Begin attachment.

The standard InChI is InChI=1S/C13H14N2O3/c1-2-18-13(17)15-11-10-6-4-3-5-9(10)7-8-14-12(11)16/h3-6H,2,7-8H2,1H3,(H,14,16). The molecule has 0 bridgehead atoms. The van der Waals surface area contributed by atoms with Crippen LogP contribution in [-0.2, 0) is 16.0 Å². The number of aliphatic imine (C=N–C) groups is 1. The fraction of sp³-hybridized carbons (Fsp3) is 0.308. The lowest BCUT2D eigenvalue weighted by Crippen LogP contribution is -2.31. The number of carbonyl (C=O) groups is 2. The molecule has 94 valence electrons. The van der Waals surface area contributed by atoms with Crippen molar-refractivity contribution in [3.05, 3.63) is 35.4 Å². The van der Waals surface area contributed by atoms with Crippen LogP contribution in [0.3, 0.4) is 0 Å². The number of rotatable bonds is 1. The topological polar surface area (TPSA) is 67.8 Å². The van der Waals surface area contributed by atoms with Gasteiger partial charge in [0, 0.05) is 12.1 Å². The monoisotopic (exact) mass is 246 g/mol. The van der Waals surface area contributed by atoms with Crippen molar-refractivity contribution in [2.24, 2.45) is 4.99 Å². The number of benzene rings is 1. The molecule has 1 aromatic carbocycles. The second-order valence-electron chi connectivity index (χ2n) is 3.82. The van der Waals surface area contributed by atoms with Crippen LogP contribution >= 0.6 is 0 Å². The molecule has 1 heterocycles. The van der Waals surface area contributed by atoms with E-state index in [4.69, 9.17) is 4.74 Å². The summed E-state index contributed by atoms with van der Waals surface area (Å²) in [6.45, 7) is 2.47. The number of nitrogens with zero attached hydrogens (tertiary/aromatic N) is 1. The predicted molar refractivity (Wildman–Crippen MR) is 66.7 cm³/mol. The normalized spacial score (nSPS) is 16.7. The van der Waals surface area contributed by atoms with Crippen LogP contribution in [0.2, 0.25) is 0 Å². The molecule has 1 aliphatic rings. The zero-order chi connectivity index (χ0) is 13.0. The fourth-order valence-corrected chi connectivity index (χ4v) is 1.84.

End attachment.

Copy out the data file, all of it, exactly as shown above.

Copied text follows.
The standard InChI is InChI=1S/C13H14N2O3/c1-2-18-13(17)15-11-10-6-4-3-5-9(10)7-8-14-12(11)16/h3-6H,2,7-8H2,1H3,(H,14,16). The molecule has 0 bridgehead atoms. The van der Waals surface area contributed by atoms with Crippen LogP contribution in [-0.2, 0) is 16.0 Å². The number of aliphatic imine (C=N–C) groups is 1. The fraction of sp³-hybridized carbons (Fsp3) is 0.308. The lowest BCUT2D eigenvalue weighted by Crippen LogP contribution is -2.31. The number of carbonyl (C=O) groups is 2. The molecule has 94 valence electrons. The van der Waals surface area contributed by atoms with Crippen molar-refractivity contribution in [3.05, 3.63) is 35.4 Å². The van der Waals surface area contributed by atoms with Crippen LogP contribution in [0.3, 0.4) is 0 Å². The number of rotatable bonds is 1. The topological polar surface area (TPSA) is 67.8 Å². The van der Waals surface area contributed by atoms with Gasteiger partial charge in [0, 0.05) is 12.1 Å². The monoisotopic (exact) mass is 246 g/mol. The van der Waals surface area contributed by atoms with Crippen molar-refractivity contribution in [2.24, 2.45) is 4.99 Å². The number of benzene rings is 1. The molecule has 1 aromatic carbocycles. The second-order valence-electron chi connectivity index (χ2n) is 3.82. The van der Waals surface area contributed by atoms with Crippen LogP contribution >= 0.6 is 0 Å². The molecule has 1 heterocycles. The van der Waals surface area contributed by atoms with E-state index in [4.69, 9.17) is 4.74 Å². The summed E-state index contributed by atoms with van der Waals surface area (Å²) in [6.45, 7) is 2.47. The number of nitrogens with zero attached hydrogens (tertiary/aromatic N) is 1. The predicted molar refractivity (Wildman–Crippen MR) is 66.7 cm³/mol. The normalized spacial score (nSPS) is 16.7. The van der Waals surface area contributed by atoms with Crippen LogP contribution in [0.2, 0.25) is 0 Å². The molecule has 1 aliphatic rings. The zero-order chi connectivity index (χ0) is 13.0. The fourth-order valence-corrected chi connectivity index (χ4v) is 1.84.